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NEWS UPDATES 4 November 2010

VN advised to change FDI tactics

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If Viet Nam wants to improve the efficiency of foreign direct investment projects, it must change its policies, procedures and targets to attract capital, a conference heard yesterday.

In a conference titled "Foreign Investment and Private Economic Development: Experiences of South Korea and Taiwan", experts said the attraction of foreign direct investment (FDI) always had two sides, as the FDI policies of other countries were aimed at making the most of their investment and minimising the disadvantages, but Vietnam had not succeeded in doing the same.

To improve the quality of FDI capital, Vietnam should measure the efficiency of FDI attraction by focusing on the amount of disbursed capital rather than the registered capital, they said. According to the Foreign Investment Agency under the Ministry of Planning and Investment, the country's registered FDI capital in 2008 reached a record high of nearly US$70 billion but the amount actually used was just $11 billion.

Phan Duc Hieu, deputy head of the Business Environment and Competitiveness Board of the Central Institute for Economics Management (CIEM), said there was always a difference between "registered capital" and "distributed capital".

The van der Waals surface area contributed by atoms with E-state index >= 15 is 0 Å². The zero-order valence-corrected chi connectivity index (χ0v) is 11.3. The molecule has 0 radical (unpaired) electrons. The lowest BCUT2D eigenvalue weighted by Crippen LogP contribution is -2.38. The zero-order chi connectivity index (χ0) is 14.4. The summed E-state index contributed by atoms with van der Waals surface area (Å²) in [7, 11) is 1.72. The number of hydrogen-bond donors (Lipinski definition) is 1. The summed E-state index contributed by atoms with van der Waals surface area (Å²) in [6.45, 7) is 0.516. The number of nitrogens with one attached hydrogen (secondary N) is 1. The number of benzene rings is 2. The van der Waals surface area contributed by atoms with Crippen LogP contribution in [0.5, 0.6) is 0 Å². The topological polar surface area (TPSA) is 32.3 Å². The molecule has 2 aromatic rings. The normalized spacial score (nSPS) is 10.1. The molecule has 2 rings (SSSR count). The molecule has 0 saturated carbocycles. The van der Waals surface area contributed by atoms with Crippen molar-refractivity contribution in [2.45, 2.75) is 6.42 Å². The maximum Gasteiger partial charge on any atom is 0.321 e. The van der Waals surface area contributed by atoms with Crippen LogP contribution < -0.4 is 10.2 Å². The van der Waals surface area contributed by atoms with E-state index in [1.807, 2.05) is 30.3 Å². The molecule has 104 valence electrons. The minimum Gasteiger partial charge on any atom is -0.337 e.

In Taiwan and South Korea, investors were only permitted to complete investment procedures when they transferred investment capital into the country or territory, meaning the quantity of FDI announced was equal to the amount received, Hieu said.

CIEM deputy head Nguyen Dinh Cung said the regulation helped control the financial capacity of foreign investors.

In Viet Nam, foreign enterprises were simply required to complete procedures in line with the country's laws in order to be considered foreign investors. This gave rise to the distinction between "committed capital" and "disbursed capital".

The financial capacity of foreign investors is currently proved in a report submitted during the investment registration process. However, the quality of the reports has been a controversial issue.

Poor management capacity along with running a race to attract FDI resulted in localities licensing FDI projects on a grand scale without taking into account their long-term social efficiency, Cung said.

In 2009, hospitality and catering services was the most attractive field among foreign investors, luring $8.8 billion in capital. The real estate sector ranked second with $7.6 billion.

Meanwhile, FDI in the processing industry has decreased continuously from 70.4 per cent in total FDI in 2005 to 13.6 per cent in 2009.

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